My husband and I spent the weekend at our lake house with some friends we’ve known for more than 40 years. We rented a condo from them when we lived in California and had so many adventures taking weekend vacations together – lots of camping and shared meals. They’ve moved back and forth across the country over the years, as have we, but always kept in touch and saw each other from time to time. As we’ve aged, we’ve shared each other’s worries about our children, work, and now the daunting process of growing old. Which got me to thinking about the nature of friendship.

How many truly close friends do you have? Not casual relationships, but people who would travel hours to see you if you were sick or needed help. People who truly know you, and accept you, warts and all, who know your life’s history and can mark the anniversaries. Not many, I’d bet.

In this day of texting, “friending” on Facebook, tweeting, and other ways of communicating without face to face time, how many true friends will our children have? How much less rich will their lives be, how much less solid with the knowledge that there are people outside your family who really care about you?
I’d welcome your thoughts!



16 thoughts on “Friendship”

  1. You’re right, in this day of all-things-tech we make more and more virtual friends. I have a handful of very good friends, but unfortunately some live very far (another country), so traveling to see me, or to help, would be almost an impossibility. Glad you got to spend time with such wonderful, old friends. Sounds like there was lots of warmth to go around.

  2. I have a couple of very good close friends who live nearby and whom I could count on in a pinch. The others, like Silvia’s, live too far away 🙁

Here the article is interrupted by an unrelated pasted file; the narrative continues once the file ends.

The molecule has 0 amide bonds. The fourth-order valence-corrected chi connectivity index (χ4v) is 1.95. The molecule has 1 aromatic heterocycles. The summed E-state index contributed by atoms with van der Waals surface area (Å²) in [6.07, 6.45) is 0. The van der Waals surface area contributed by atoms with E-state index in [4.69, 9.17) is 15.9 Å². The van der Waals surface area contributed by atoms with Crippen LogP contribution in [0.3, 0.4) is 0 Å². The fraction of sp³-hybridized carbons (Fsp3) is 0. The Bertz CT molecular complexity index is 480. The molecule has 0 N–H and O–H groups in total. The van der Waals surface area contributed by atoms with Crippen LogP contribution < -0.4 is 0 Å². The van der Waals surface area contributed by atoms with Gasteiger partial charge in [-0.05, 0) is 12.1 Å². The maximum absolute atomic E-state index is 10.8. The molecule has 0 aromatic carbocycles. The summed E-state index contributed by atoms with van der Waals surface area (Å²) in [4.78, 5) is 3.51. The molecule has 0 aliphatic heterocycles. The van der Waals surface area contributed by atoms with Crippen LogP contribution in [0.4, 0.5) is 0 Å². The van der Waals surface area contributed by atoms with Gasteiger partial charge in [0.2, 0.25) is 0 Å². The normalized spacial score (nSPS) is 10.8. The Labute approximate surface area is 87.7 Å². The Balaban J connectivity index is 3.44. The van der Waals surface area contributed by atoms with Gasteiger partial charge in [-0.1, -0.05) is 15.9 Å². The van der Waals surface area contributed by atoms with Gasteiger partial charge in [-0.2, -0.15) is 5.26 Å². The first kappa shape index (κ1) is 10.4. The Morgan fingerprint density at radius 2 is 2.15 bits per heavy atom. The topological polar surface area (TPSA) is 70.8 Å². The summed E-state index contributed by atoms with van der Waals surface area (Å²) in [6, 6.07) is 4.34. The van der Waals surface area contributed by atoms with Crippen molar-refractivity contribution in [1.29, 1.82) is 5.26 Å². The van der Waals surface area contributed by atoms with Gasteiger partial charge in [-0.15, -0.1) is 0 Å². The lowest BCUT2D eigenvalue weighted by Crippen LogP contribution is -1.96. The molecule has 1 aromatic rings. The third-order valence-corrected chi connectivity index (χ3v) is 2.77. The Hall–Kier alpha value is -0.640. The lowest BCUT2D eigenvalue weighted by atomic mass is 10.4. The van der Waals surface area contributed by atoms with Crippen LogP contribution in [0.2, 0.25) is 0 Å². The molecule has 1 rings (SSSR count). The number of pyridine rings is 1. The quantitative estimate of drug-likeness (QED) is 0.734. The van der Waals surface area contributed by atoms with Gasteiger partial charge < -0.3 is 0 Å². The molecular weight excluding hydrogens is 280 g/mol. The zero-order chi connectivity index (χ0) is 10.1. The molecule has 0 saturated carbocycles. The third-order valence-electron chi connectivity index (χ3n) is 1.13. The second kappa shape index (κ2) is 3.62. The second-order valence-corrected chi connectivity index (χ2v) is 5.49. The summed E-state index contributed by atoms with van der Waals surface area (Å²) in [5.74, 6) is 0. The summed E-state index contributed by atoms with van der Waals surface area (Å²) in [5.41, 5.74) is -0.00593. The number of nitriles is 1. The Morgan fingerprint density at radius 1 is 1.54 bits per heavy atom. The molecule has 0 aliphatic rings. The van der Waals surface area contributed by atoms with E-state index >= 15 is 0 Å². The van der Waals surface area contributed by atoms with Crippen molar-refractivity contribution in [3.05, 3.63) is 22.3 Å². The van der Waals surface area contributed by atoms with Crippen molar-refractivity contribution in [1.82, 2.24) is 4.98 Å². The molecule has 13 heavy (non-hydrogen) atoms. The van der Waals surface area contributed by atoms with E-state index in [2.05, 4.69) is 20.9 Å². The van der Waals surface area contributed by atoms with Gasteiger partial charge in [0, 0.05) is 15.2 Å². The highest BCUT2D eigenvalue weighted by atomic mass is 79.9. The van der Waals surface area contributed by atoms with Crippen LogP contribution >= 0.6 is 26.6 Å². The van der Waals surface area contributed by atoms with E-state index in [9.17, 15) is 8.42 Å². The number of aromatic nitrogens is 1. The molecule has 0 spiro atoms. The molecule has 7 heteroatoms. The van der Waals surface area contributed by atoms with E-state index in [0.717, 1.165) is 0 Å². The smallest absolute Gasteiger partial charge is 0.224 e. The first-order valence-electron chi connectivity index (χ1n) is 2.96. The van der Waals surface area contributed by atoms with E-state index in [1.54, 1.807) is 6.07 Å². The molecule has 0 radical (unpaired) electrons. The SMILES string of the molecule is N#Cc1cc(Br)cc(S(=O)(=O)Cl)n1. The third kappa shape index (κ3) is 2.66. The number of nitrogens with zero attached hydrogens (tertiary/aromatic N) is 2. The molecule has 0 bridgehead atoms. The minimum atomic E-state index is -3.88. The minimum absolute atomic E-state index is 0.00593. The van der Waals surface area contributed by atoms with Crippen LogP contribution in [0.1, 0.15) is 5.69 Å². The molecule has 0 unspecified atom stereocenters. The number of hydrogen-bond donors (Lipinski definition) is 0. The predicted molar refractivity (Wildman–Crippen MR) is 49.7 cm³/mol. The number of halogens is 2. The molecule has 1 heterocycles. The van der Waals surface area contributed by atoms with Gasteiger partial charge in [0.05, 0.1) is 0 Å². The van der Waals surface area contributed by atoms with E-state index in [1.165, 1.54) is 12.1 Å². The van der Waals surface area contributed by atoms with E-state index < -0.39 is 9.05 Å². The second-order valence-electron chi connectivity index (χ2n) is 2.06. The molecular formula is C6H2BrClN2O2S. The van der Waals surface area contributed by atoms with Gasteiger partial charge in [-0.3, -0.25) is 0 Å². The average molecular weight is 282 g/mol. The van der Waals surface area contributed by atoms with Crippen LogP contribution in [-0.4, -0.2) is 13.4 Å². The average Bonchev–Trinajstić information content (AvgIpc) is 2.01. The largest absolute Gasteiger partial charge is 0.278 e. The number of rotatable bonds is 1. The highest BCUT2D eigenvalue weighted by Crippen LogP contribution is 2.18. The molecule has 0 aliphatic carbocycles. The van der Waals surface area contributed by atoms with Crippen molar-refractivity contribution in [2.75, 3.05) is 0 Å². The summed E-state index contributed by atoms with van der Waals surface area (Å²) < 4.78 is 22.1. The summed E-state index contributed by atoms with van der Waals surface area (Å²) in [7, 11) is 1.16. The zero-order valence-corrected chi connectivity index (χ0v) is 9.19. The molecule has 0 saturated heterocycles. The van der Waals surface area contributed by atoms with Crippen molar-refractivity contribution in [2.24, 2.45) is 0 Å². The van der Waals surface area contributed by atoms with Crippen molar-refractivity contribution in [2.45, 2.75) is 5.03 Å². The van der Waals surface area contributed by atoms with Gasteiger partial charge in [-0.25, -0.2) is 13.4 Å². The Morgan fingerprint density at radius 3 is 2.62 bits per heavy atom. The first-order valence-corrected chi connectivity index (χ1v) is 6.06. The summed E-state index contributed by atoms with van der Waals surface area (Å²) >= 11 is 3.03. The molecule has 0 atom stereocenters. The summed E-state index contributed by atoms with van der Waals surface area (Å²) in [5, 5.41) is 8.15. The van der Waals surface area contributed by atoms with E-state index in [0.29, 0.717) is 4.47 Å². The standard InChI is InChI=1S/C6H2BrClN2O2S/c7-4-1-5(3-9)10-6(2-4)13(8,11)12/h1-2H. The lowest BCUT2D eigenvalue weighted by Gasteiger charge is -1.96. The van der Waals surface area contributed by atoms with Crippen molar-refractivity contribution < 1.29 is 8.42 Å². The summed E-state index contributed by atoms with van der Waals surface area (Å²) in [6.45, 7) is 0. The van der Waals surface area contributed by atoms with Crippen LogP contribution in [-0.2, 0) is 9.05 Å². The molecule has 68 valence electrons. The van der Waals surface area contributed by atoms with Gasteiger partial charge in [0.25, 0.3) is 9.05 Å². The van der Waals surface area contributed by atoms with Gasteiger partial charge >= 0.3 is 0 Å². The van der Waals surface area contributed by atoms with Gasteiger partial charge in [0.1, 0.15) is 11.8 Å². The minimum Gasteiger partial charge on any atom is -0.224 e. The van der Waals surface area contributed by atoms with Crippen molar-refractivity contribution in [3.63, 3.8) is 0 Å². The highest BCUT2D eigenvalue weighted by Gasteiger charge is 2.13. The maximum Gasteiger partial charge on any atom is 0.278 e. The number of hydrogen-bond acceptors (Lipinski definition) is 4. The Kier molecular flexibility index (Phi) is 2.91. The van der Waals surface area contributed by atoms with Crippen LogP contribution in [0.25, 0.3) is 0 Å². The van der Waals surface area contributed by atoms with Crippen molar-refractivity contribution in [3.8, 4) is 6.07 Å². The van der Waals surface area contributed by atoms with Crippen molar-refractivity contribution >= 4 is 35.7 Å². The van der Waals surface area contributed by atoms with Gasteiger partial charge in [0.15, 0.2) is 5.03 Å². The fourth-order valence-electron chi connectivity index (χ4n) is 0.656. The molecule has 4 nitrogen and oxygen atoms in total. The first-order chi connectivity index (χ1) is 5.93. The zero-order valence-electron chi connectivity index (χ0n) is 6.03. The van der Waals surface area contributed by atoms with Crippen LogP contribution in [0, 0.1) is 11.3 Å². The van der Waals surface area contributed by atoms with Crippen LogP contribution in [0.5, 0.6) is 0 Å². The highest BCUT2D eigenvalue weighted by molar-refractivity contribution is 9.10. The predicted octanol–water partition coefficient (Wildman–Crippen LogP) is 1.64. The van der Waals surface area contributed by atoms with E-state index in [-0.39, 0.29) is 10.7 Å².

1. Sadly, some of ours are also far away. Times have changed. Used to be everyone stayed pretty much where they grew up, surrounded by family and friends. We consider ourselves lucky that my brother is only an hour+ away.

  3. Actually I’m the only person in my family with ‘virtual friends’! My children (30, 28, 27) are in touch with their ‘real’ friends on social networks, but they are not friendly with people they have not met before. But I agree that the way we relate to our friends is changing. I think social networks offer unique opportunities to meet people you would never meet otherwise, but it’s true also that it’s great to actually see and speak to our friends, even if it’s once a year,,, or less.

    1. This was my re-post of an old blog. I scanned through a ton of them, but this is the one that is still current. I must have posted it right after “chatting” with my daughter on her Facebook page. We do talk on the phone! It’s just I was overwhelmed with the conversations I saw on her page.

  4. It’s interesting that times really are changing. I’m lucky as I had a close friend from school (until she died) that I was in constant communication with and despite living in other countries we would see each other at least once a year, then I have nursing friends and friends from other activities that I am close to. I would also say that some of my virtual friends as I get to know them more I really care about how they are going and although I will probably never meet them there is definitely a connection that is more than just an acquaintance.

  5. I am lucky to have an abundance of friends, but those close and truly deep friendships that traverse time and distance are, indeed, rare. Just a small handful, but they mean the world to me.

  6. I think the next generation has a completely different structure of friendship. It’s hard to say how to separate the truly good friends when social media lets us and the kids stay in touch with so many people. I know that I have the same kind of friends that would do as you describe in your post. But these friendships were developed without social media. Young adults are very loyal to their good friends (that’s my experience with my kids) so I think they will carry the close relationships as they get older. Interesting subject!

    1. My children also have a few very close friends – but I wonder about the youngsters today. Social media has become destructive of society in many respects.

      1. Yes you are right but I’m hopeful that my children will be able to remain friends with people whom they would otherwise lose touch with. It’s not the same though.

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